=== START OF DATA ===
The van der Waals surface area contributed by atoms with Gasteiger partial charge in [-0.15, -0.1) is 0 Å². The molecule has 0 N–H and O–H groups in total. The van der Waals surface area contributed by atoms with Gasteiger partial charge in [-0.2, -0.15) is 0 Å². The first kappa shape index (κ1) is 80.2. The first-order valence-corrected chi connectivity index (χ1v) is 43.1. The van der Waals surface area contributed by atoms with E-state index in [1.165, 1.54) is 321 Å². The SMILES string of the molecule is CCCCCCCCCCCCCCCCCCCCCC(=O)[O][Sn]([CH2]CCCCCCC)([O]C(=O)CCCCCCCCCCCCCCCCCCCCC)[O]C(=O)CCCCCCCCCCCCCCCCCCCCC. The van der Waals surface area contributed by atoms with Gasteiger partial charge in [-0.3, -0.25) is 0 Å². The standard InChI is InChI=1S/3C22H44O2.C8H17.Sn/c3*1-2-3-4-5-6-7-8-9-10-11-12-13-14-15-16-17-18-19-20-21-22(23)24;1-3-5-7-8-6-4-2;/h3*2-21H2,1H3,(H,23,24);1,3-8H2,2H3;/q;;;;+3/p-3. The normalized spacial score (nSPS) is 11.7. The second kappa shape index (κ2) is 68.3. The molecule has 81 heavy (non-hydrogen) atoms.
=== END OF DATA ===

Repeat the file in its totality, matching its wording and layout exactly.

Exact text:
The van der Waals surface area contributed by atoms with Gasteiger partial charge in [-0.15, -0.1) is 0 Å². The molecule has 0 N–H and O–H groups in total. The van der Waals surface area contributed by atoms with Gasteiger partial charge in [-0.2, -0.15) is 0 Å². The first kappa shape index (κ1) is 80.2. The first-order valence-corrected chi connectivity index (χ1v) is 43.1. The van der Waals surface area contributed by atoms with E-state index in [1.165, 1.54) is 321 Å². The SMILES string of the molecule is CCCCCCCCCCCCCCCCCCCCCC(=O)[O][Sn]([CH2]CCCCCCC)([O]C(=O)CCCCCCCCCCCCCCCCCCCCC)[O]C(=O)CCCCCCCCCCCCCCCCCCCCC. The van der Waals surface area contributed by atoms with Gasteiger partial charge in [-0.3, -0.25) is 0 Å². The standard InChI is InChI=1S/3C22H44O2.C8H17.Sn/c3*1-2-3-4-5-6-7-8-9-10-11-12-13-14-15-16-17-18-19-20-21-22(23)24;1-3-5-7-8-6-4-2;/h3*2-21H2,1H3,(H,23,24);1,3-8H2,2H3;/q;;;;+3/p-3. The normalized spacial score (nSPS) is 11.7. The second kappa shape index (κ2) is 68.3. The molecule has 81 heavy (non-hydrogen) atoms.